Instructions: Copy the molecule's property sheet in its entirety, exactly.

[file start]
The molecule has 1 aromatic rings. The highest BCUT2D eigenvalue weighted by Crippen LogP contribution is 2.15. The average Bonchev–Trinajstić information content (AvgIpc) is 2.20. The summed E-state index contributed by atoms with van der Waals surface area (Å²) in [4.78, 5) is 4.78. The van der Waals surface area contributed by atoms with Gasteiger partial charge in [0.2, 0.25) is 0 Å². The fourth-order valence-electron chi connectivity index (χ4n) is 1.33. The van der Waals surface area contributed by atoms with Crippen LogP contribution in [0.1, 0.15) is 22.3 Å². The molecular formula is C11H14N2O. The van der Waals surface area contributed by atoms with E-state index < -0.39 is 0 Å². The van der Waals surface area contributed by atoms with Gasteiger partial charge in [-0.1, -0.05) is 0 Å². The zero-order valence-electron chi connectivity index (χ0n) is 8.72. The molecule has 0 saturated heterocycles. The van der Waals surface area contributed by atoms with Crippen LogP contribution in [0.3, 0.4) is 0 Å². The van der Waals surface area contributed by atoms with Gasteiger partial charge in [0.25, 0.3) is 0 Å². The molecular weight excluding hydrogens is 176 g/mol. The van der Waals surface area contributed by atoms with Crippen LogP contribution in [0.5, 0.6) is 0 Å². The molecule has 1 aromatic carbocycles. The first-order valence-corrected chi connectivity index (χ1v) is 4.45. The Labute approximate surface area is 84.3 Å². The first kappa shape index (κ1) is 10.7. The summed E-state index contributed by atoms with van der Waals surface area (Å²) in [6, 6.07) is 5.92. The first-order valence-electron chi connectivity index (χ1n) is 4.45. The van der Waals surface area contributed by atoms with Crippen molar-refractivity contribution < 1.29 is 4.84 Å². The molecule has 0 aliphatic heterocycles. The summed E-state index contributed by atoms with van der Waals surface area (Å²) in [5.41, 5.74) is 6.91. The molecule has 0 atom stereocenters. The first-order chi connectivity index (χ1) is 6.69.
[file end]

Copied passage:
The molecule has 1 aromatic rings. The highest BCUT2D eigenvalue weighted by Crippen LogP contribution is 2.15. The average Bonchev–Trinajstić information content (AvgIpc) is 2.20. The summed E-state index contributed by atoms with van der Waals surface area (Å²) in [4.78, 5) is 4.78. The van der Waals surface area contributed by atoms with Gasteiger partial charge in [0.2, 0.25) is 0 Å². The fourth-order valence-electron chi connectivity index (χ4n) is 1.33. The van der Waals surface area contributed by atoms with Crippen LogP contribution in [0.1, 0.15) is 22.3 Å². The molecular formula is C11H14N2O. The van der Waals surface area contributed by atoms with E-state index < -0.39 is 0 Å². The van der Waals surface area contributed by atoms with Gasteiger partial charge in [-0.1, -0.05) is 0 Å². The zero-order valence-electron chi connectivity index (χ0n) is 8.72. The molecule has 0 saturated heterocycles. The van der Waals surface area contributed by atoms with Crippen LogP contribution in [0.3, 0.4) is 0 Å². The van der Waals surface area contributed by atoms with Gasteiger partial charge in [0.25, 0.3) is 0 Å². The molecular weight excluding hydrogens is 176 g/mol. The van der Waals surface area contributed by atoms with Crippen LogP contribution in [0.5, 0.6) is 0 Å². The molecule has 1 aromatic carbocycles. The first-order valence-corrected chi connectivity index (χ1v) is 4.45. The Labute approximate surface area is 84.3 Å². The first kappa shape index (κ1) is 10.7. The summed E-state index contributed by atoms with van der Waals surface area (Å²) in [6, 6.07) is 5.92. The first-order valence-electron chi connectivity index (χ1n) is 4.45. The van der Waals surface area contributed by atoms with Crippen molar-refractivity contribution < 1.29 is 4.84 Å². The molecule has 0 aliphatic heterocycles. The summed E-state index contributed by atoms with van der Waals surface area (Å²) in [5.41, 5.74) is 6.91. The molecule has 0 atom stereocenters. The first-order chi connectivity index (χ1) is 6.69.